As more companies adopt a remote-first policy, working hours will shift to fit the employee’s schedule. This shift means more flexibility on when you start and end your day and where you work from. You should be able to work from anywhere that has a solid internet connection.
Employees do not have a choice of where they work from in an office (usually), although some opt for hot-desking. It may be a cubicle or an open plan arrangement. You’ve got allocated that place and you stay there until you move positions, or a restructure takes place. You may sit next to a chatty co-worker or you’re next to the noisy air conditioner – all of which has a negative impact on productivity.
The good thing about remote working is that you are in control. You decide where and how you work, depending on the size of your home. You choose your office furniture, whether you opt for a stand-up desk and which room you can achieve optimum performance.
Have you ever had the experience of working at your local coffee shop for an hour and during that time you have accomplished more in one hour than it would’ve taken 8 hours in the office?
Almost everyone has had those pockets of intense productivity. One of the main reasons is that there is almost no interruptions.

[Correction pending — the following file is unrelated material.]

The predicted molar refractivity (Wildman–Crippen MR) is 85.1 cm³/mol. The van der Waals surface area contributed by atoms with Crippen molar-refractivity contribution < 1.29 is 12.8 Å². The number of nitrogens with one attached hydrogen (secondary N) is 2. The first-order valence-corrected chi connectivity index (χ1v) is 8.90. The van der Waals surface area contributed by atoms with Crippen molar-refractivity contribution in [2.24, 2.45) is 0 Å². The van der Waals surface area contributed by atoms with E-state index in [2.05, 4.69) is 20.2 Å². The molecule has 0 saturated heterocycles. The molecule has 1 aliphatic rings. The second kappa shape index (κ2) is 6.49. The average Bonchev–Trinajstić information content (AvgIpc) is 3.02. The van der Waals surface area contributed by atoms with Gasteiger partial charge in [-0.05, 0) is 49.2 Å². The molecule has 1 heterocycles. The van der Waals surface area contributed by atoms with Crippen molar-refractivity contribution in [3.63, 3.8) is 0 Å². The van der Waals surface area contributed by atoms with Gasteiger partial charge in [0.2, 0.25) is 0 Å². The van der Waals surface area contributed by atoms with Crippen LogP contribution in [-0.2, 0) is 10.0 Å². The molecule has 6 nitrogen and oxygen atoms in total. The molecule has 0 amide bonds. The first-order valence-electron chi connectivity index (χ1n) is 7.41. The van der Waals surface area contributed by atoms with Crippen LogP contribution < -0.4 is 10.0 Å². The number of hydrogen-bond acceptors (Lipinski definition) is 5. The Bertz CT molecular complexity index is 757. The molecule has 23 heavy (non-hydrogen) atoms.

When you’re trying to do work that requires intense concentration (such as writing that big report, completing performance reviews or sales projections, creating the new presentation, etc.) it’s nearly impossible to maintain a cogent train-of-thought when you’re getting bombarded with interruptions.
A recent study showed, that on average an employee gets interrupted every 11 minutes and not only this, but it also takes a staggering 25 minutes to get back on to task.
This is a big hit to employee productivity.
There can be a big improvement to productivity working at home, however, there still is a learning curve because there are still potential distractions to contend with – the delivery driver knocking at the door, or family interruptions for example.
Many companies have had to switch to remote work for the very first time. Managers may be concerned because they’ve never had to manage a remote workforce. For many staff this is the unknown.
When working from an office, managers have a clear view of what projects team members are working on. They can ask questions, have daily check-ins, and have whiteboarding meetings to make sure everything is on track.
That’s not the case when it comes to working remotely.
As a manager, you might have the desire to micromanage employees as they go remote. Instead, we suggest trusting people to perform until they prove otherwise. Employees want to do well; it’s your job to help them get there.
What will the future of working look like?
This is the million-dollar question. Some businesses have already returned to the office, whilst others have chosen to remain working remotely. Some are yet to decide and may opt for more of a ‘hybrid’ way of working.
Companies choosing this can see the benefits of remote working with productivity and wellbeing but also know the importance of engagement and collaboration. The best of both worlds so to speak.
The pandemic has certainly altered the working landscape and we will see a permanent shift away from the office – but to what extent?